Creatures of Habit

Effective advice for lasting habit change

Improve Yourself—the Hard Way

Self-change success begets self-change success, right?

Self-improvement is wonderful. By definition, getting better is…good.

Also, the more self-change that you've achieved, the more you can achieve going forward. After all, you have the experience. You escaped the backslide. You made good plans, and mini-plans, that worked. You enlisted the support of friends, and they'll be around next time too. You know you can do it and knowing that you can do it is a big part of getting it done.

That's all great.

But here's the thing.

I'm betting that, last time you changed yourself, you didn't pick the hardest thing. Maybe you didn't even know that working on the hardest thing was possible. After all, if you're having trouble with finances, personal health, and your relationship, it may be hard to realize that, once you've solved all of those problems, you really want to rock climb.

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If you've already done the hardest thing, and it really is all down hill from here, I congratulate you. You need not read the rest of this post. Or, you can think of something absolutely impossible to work on and start on it. I suggest inventing a time machine. Preferably in the shape of a blue box.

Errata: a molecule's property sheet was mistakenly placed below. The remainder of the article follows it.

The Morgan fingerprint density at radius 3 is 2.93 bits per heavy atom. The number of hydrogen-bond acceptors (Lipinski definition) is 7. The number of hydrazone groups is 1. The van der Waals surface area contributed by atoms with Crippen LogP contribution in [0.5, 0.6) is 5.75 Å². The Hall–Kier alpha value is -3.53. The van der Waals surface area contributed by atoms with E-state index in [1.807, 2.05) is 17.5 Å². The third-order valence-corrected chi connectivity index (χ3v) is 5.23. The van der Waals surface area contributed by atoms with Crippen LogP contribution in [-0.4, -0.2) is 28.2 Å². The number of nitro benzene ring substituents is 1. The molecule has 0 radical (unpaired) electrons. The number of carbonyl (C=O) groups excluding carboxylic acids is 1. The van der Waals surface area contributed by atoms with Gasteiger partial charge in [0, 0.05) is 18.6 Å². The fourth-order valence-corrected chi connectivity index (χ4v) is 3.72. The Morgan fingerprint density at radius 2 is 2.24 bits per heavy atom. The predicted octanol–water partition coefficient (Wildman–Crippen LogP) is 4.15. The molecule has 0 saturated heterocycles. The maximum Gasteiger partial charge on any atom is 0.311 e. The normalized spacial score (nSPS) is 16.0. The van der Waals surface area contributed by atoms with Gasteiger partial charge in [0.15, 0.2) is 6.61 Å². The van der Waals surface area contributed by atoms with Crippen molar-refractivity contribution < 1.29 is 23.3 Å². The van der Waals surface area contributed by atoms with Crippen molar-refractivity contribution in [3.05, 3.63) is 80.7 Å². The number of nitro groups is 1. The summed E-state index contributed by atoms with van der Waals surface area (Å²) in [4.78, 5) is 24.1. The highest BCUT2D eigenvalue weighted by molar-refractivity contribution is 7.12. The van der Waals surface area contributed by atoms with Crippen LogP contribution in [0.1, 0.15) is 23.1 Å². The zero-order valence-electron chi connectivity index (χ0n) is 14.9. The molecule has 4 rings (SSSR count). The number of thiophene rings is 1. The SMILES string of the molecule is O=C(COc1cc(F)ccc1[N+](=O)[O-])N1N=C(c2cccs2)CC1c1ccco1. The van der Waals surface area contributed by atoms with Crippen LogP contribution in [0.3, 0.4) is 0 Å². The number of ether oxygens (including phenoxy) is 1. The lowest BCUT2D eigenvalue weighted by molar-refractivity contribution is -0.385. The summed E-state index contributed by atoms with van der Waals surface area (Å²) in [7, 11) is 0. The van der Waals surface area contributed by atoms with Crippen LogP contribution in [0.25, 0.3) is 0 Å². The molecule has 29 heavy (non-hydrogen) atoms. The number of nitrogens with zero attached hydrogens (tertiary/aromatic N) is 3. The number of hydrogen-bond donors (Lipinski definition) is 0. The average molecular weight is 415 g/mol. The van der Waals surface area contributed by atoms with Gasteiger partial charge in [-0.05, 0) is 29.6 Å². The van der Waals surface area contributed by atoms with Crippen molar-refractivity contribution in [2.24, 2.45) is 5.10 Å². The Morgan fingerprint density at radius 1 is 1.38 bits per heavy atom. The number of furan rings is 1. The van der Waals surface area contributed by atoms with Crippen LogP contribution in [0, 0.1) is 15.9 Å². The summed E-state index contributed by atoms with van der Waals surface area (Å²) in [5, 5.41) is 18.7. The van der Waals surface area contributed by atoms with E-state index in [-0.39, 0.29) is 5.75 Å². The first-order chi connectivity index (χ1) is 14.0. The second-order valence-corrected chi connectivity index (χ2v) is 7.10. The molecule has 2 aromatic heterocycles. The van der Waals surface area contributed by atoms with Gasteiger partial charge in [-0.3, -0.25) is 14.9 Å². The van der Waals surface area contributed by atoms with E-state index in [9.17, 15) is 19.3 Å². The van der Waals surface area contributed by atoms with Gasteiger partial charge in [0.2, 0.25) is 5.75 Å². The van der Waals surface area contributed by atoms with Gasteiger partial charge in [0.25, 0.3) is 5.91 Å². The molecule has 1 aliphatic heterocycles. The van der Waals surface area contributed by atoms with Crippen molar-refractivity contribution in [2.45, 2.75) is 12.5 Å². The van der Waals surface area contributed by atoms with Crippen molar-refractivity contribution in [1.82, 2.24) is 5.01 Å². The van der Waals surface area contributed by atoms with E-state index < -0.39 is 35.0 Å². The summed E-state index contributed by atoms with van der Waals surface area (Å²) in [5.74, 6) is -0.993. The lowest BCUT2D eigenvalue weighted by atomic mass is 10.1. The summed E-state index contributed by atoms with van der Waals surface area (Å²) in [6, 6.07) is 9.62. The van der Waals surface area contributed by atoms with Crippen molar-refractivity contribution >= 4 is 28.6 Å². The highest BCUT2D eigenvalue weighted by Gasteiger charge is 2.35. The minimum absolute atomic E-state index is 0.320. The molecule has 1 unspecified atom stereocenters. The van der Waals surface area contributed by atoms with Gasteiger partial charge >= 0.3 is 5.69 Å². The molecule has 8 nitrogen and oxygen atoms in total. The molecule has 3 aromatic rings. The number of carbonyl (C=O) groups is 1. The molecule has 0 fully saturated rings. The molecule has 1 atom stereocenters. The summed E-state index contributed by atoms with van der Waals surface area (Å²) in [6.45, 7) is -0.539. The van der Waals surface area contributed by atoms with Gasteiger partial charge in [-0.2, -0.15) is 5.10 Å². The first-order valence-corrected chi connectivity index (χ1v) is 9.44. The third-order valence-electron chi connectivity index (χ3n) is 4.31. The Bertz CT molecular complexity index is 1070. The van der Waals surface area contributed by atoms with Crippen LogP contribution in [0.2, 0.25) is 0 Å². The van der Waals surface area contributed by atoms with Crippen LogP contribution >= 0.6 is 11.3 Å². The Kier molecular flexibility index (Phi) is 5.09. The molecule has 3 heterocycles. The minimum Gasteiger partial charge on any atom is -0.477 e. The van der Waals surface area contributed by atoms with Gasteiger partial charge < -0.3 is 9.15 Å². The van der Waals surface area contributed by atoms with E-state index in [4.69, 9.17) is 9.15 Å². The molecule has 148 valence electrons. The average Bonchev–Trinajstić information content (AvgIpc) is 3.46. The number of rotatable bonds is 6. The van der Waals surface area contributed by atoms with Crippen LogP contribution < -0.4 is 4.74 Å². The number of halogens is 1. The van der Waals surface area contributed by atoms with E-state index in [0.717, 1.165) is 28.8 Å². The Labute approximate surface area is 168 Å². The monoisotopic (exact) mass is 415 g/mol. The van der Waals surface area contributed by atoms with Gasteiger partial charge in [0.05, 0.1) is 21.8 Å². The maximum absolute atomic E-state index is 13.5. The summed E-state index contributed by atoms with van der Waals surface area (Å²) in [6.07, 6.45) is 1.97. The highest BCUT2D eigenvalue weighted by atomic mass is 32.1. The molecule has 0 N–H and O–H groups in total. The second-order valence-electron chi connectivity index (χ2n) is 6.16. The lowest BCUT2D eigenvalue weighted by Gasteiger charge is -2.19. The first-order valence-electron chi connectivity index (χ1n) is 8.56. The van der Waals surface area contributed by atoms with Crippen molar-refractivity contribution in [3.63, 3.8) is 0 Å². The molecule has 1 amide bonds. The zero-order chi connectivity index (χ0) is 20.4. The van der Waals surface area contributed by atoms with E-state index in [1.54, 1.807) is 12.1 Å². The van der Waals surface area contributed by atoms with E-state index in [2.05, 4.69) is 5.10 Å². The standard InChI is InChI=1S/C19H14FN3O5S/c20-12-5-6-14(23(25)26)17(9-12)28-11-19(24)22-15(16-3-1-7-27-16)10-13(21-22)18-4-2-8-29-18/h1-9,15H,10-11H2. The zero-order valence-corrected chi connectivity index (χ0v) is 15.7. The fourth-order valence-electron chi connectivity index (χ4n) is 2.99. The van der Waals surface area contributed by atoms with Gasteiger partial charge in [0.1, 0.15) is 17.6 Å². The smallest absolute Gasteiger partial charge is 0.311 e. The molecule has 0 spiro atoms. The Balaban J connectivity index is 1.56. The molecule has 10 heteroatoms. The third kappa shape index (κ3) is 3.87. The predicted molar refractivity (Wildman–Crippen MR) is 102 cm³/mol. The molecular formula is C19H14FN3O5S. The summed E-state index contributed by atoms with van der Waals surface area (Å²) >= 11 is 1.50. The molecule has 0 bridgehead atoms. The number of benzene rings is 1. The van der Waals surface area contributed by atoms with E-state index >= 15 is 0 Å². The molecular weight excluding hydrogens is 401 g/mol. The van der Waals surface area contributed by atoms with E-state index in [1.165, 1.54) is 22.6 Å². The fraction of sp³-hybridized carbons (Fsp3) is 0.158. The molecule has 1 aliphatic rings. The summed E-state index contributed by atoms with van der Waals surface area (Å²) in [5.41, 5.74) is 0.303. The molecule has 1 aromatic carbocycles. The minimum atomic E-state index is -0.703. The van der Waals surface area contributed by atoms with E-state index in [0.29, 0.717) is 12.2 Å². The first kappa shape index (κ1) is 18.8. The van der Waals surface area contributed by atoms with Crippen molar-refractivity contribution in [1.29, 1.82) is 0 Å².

But for those of you who are yet to do the hardest thing that you want to do, I have words of caution and encouragement.

The caution first.

This time, it's going to be tough. I mean really tough. Remember those feelings that you had the last time you made a big change in your life? Remember the doubt? The feeling of "not me-ness" that hung in the air? Well, some of those feelings are going to come back. Never mind that you're now a self-change superstar. The tough thing could make you feel like a self-change novice.

Now for the encouragement.

The good news, of course, is that you're not a novice. You're a virtual expert. You're ready. You've done tough things and you can do this one too. It's almost like you've been in training all of this time.

So, read all of my blog posts (heck, why not?), take a deep breath, and . . . . go!

For more from yours truly, visit me at My Bad Habits. I am also on Twitter.

Ian Newby-Clark is a psychologist at the University of Guelph who gives research-based advice for lasting habit change.

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